Date   

Re: [Amel Yacht Owners] Re: Santorin with D2-55 Engine - Range

karkauai
 

Of course,Joel.  That reminds me of two other rules I've learned:

The 50-90 rule:  if there are two ways of doing something and you're not sure which is right, you have a 50% chance of getting it right the first time...and a 90% chance of getting it wrong.  It is amazingly accurate for me.

The boat list rule:  if you have 10 things to do, and you do 7 of them, there are only 8 on the list.

Kent
Kristy
SM243


Re: [Amel Yacht Owners] Re: Santorin with D2-55 Engine - Range

amelforme
 

Kent, the only reason you have not used the fuel in your Jerry Jugs is because you had it ready. If it wasn't aboard, Murphy's Third Corollary would dictate that you would absolutely require additional fuel to complete the voyage... 

Joel F. Potter
THE EXPERIENCED AMEL GUY
954-812-2485

On Nov 18, 2016, at 10:35 AM, Kent Robertson karkauai@... [amelyachtowners] <amelyachtowners@...> wrote:

 

Hi Ric.  Yes, and thank you for that.  I carried the jerry cans on deck the first few passages South and back North between the Chesapeake and the Caribbean, but never needed a drop of fuel from them.  Finally gave them to a boat going transAtlantic.  If I ever do an ocean crossing, I might add another tank, just not sure where.  Kristy lists a little to port already, and is a little stern heavy, so the port deck locker and aft lazarette don't seem ideal.  It may be most sensible to carry cans on deck on the starbord side, since I wouldn't need or want extra fuel once I crossed.

I also average a little under 3L/hr when motoring.  I usually motor at ~2000rpm and motor sail at rpm enough to average 4+kts.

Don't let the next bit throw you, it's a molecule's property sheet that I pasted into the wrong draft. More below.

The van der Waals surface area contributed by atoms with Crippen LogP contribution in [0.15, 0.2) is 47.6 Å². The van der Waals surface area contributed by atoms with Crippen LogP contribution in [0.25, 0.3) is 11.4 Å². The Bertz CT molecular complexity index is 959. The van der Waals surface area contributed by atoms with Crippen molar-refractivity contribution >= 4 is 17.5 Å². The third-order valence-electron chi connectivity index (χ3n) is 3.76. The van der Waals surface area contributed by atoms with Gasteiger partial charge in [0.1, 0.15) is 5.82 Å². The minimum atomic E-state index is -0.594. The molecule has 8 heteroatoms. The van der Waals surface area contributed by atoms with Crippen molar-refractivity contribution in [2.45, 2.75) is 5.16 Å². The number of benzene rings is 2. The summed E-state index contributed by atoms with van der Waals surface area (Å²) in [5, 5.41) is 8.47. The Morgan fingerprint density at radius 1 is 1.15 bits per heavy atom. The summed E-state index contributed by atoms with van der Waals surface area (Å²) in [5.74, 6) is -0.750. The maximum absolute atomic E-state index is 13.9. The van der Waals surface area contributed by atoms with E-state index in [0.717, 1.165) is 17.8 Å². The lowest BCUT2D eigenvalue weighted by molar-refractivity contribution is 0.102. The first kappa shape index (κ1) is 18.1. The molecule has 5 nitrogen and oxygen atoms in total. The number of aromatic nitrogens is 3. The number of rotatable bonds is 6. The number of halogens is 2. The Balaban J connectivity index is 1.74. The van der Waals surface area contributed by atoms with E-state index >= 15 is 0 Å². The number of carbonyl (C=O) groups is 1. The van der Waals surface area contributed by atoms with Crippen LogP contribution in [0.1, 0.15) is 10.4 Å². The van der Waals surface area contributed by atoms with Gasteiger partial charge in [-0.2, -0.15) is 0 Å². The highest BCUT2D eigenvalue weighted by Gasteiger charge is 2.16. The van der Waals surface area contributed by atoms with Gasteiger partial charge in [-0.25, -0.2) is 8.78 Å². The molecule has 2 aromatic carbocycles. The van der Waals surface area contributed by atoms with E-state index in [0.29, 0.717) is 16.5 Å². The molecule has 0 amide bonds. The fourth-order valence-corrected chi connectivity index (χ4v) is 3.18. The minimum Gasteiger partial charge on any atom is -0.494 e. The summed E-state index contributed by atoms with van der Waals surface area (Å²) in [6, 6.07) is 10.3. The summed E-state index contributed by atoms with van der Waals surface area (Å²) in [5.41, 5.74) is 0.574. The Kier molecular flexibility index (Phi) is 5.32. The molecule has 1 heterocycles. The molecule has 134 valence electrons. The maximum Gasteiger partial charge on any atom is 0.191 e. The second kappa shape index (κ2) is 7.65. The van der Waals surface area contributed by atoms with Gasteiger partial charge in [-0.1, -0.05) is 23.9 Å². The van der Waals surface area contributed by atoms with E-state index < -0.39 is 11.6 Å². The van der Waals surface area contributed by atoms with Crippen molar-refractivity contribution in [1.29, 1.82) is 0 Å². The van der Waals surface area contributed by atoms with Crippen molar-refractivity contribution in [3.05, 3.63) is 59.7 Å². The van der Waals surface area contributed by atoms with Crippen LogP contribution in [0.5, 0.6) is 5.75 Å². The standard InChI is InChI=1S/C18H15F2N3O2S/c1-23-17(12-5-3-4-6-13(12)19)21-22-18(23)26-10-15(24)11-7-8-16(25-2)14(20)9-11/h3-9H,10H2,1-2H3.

Kent
Kristy
SM 243 with 110HPYanmar 4JH4HTE


Re: [Amel Yacht Owners] New sails

Bill Kinney <greatketch@...>
 

James,

For what it’s worth, I really like your idea about the looped halyard. Simple and elegant.  Wish I had thought of it :)  Maybe you can market it to all those “other boats” who have twin track foils! :-)

I don’t think we have seen ANYTHING in the basic design of our boat that we would change.  Almost all of the minor tweaks in execution we have made, or contemplate, are things that Amel had already changed by the time they got to building the 54.

Bill Kinney
SM #160, Harmonie
On the Hard, Fort Lauderdale, FL
“Ships and men rot in port."






On Nov 17, 2016, at 23:40, James Alton lokiyawl2@... [amelyachtowners] <amelyachtowners@...> wrote:

 

Bill,


   I appreciate your suggestions on the other possible downwind setups and am sure that your intentions were as stated.  I have found so far that usually when I think  through the options to improve something on my Amel that I usually come to the conclusion that the original design was either on target or certainly close enough to satisfy my needs.  In this case, I can clearly see that the upgrades to the Santorin and SM which allow instant furling of the twin headsails to be very desirable.  I think that I have a fairly simple idea of how to get my boat to function like the upgraded models that is easily reversible if I don’t like it which I plan to try first.  If I don’t like the results, I would like to look into changing the foil and adding the lock/unlock mechanism to do the full upgrade.   I am not so sure that this upgrade would actually cost more than any other new system that I can think of..does anyone know how much a new set of foils run?   This example of the differences between the earlier and more recent boats and shows me the natural and healthy evolution of these boats.  It actually surprises me when I look at boats that are 25 years older than Sueno and realize how much has remained the same, which tells me that either the designer got really lucky early on or maybe he was a pretty smart guy!  ( I am thinking the latter  (grin))  Regardless of how far Henri brought these boats, of course there will be room for improvement in some areas so I welcome new ideas.  I am however becoming more reluctant over time to make changes until I am really sure and with downwind twin poles on Ocean crossings, that is new stuff for me.